September 2004


There were some heavy rain storms and scattered showers over the whole Triangle from the 3rd until the end of the month.  There were three days of exceptionally heavy and widespread rain from the 26th, this rain filled all the water courses and water holes.


Members of the International Livestock Research Institute (ILRI) started fieldwork for a research programme on burning.  We anticipated burning two blocks and monitoring wildlife movements, regeneration and the effect of fire, browsing and insects on young Balanites and Accacia trees.  One researcher, Dr Jens Jung and four MSc students will be involved in the programme over a six month period.


The Kenya Wildlife Service sent a team to look at vegetation suitability for rhino, with a possible view to trans-locating more black rhino into the reserve.


We hosted a film crew from the BBC’s Really Wild Show on the 16th, they came to film “Cheetah 1”, our anti-harassment vehicle.  We are also hosting another BBC film crew who have come to film the migration using their “Boulder cam”, cameras concealed to look like boulders and operated by remote control.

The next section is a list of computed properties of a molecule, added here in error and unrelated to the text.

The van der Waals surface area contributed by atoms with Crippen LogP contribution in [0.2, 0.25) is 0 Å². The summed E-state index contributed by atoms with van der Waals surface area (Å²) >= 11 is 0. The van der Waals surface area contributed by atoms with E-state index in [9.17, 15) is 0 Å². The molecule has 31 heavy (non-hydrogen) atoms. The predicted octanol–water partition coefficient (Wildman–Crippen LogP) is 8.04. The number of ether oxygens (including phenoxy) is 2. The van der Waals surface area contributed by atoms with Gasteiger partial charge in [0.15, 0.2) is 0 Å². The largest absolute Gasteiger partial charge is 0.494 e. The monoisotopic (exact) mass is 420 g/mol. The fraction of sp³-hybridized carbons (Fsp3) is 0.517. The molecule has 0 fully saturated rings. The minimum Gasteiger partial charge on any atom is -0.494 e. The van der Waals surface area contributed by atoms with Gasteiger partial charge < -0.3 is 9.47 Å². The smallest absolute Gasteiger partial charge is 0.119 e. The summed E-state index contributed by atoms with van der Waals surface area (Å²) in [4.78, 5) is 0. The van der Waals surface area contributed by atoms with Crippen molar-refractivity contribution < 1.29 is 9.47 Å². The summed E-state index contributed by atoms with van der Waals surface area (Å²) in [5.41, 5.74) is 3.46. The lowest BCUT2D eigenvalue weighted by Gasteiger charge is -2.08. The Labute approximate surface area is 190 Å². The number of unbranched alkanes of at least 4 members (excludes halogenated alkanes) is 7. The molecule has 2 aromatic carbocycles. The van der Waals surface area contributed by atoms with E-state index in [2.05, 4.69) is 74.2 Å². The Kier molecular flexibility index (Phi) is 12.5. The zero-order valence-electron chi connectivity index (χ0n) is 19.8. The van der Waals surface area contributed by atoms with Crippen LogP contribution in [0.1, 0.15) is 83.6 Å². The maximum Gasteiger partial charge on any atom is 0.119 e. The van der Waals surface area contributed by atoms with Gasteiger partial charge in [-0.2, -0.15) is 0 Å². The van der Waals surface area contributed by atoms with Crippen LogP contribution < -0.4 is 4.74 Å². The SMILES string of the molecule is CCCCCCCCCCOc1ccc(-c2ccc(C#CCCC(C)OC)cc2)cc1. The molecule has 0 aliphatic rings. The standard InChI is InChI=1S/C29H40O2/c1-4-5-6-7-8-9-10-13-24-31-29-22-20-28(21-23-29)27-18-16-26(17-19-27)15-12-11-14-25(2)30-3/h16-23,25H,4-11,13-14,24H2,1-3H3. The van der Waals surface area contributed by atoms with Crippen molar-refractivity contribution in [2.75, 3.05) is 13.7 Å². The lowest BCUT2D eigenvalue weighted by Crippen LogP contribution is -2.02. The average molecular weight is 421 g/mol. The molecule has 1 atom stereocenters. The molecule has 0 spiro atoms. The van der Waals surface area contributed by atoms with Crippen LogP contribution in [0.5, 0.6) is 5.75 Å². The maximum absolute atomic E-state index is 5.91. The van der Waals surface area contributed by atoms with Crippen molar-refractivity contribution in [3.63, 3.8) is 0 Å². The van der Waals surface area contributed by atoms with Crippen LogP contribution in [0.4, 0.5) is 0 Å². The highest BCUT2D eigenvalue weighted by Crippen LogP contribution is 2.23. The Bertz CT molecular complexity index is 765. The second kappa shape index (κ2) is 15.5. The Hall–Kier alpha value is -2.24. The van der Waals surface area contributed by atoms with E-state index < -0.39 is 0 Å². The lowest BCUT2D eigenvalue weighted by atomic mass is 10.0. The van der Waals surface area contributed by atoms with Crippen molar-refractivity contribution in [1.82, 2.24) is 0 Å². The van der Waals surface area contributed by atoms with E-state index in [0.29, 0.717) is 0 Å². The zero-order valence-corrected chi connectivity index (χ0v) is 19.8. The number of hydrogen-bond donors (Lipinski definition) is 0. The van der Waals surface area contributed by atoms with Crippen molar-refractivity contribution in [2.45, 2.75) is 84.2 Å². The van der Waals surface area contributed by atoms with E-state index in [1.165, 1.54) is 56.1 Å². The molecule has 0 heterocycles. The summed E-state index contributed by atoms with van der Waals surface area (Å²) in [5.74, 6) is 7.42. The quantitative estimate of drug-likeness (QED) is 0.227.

A third film crew from Kifaro productions spent a week filming in the Triangle from the 15th and then on the 28th Mr Bob Poole also came to spend four days filming.


B Heath was interviewed for the position of managing Koyaki and Lemek Group Ranches on the 17th .


The US Embassy held a half day workshop on security at Mara Serena on the 29th, this was attended by Wardens and NCOs, together with all lodge management and front office staff from the Triangle.


The Chief Executive met with the Chairman, M/s Kijabe and Korinko in Mr Philip Coulson’s office to chart a way forward for the Board.  We have acceptance from all parties for the inclusion of Mr James Robertson and Mr Nigel Pavitt – Mr Pavitt is currently out of the country and will be formally approached on his return. 


The Hon Gideon Konchellah and Cllr ole Kijabe visited the Mara Triangle on the 29th for a one day visit.



Dr Kashmiri treated one lion on the third near Sankuria, he also looked for an injured giraffe at Ol Kurruk but failed to locate it.  The lion appeared to have been caught in a wire snare just behind the front right paw.  There was a deep cut behind the paw and the lion had chewed off one toe.